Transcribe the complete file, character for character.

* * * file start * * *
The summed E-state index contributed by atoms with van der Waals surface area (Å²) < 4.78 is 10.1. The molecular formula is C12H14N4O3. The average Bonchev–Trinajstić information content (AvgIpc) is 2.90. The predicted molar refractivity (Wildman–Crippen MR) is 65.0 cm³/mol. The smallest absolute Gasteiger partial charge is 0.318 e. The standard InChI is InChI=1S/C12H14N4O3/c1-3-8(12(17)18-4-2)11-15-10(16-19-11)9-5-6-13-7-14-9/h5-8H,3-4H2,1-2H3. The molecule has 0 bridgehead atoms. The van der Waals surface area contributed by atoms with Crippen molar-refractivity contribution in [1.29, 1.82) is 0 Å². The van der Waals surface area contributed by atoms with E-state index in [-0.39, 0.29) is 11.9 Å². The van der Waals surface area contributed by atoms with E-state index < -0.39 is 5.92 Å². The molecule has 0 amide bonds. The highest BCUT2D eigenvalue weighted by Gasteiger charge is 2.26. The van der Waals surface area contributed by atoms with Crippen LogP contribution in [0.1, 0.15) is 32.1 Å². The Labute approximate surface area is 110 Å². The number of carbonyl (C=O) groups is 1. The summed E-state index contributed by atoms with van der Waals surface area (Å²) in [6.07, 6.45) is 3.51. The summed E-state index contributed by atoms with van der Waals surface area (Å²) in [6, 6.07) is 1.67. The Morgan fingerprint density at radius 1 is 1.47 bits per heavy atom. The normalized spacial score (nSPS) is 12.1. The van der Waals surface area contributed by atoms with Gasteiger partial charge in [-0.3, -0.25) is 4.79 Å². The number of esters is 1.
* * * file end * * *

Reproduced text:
The summed E-state index contributed by atoms with van der Waals surface area (Å²) < 4.78 is 10.1. The molecular formula is C12H14N4O3. The average Bonchev–Trinajstić information content (AvgIpc) is 2.90. The predicted molar refractivity (Wildman–Crippen MR) is 65.0 cm³/mol. The smallest absolute Gasteiger partial charge is 0.318 e. The standard InChI is InChI=1S/C12H14N4O3/c1-3-8(12(17)18-4-2)11-15-10(16-19-11)9-5-6-13-7-14-9/h5-8H,3-4H2,1-2H3. The molecule has 0 bridgehead atoms. The van der Waals surface area contributed by atoms with Crippen molar-refractivity contribution in [1.29, 1.82) is 0 Å². The van der Waals surface area contributed by atoms with E-state index in [-0.39, 0.29) is 11.9 Å². The van der Waals surface area contributed by atoms with E-state index < -0.39 is 5.92 Å². The molecule has 0 amide bonds. The highest BCUT2D eigenvalue weighted by Gasteiger charge is 2.26. The van der Waals surface area contributed by atoms with Crippen LogP contribution in [0.1, 0.15) is 32.1 Å². The Labute approximate surface area is 110 Å². The number of carbonyl (C=O) groups is 1. The summed E-state index contributed by atoms with van der Waals surface area (Å²) in [6.07, 6.45) is 3.51. The summed E-state index contributed by atoms with van der Waals surface area (Å²) in [6, 6.07) is 1.67. The Morgan fingerprint density at radius 1 is 1.47 bits per heavy atom. The normalized spacial score (nSPS) is 12.1. The van der Waals surface area contributed by atoms with Gasteiger partial charge in [-0.3, -0.25) is 4.79 Å². The number of esters is 1.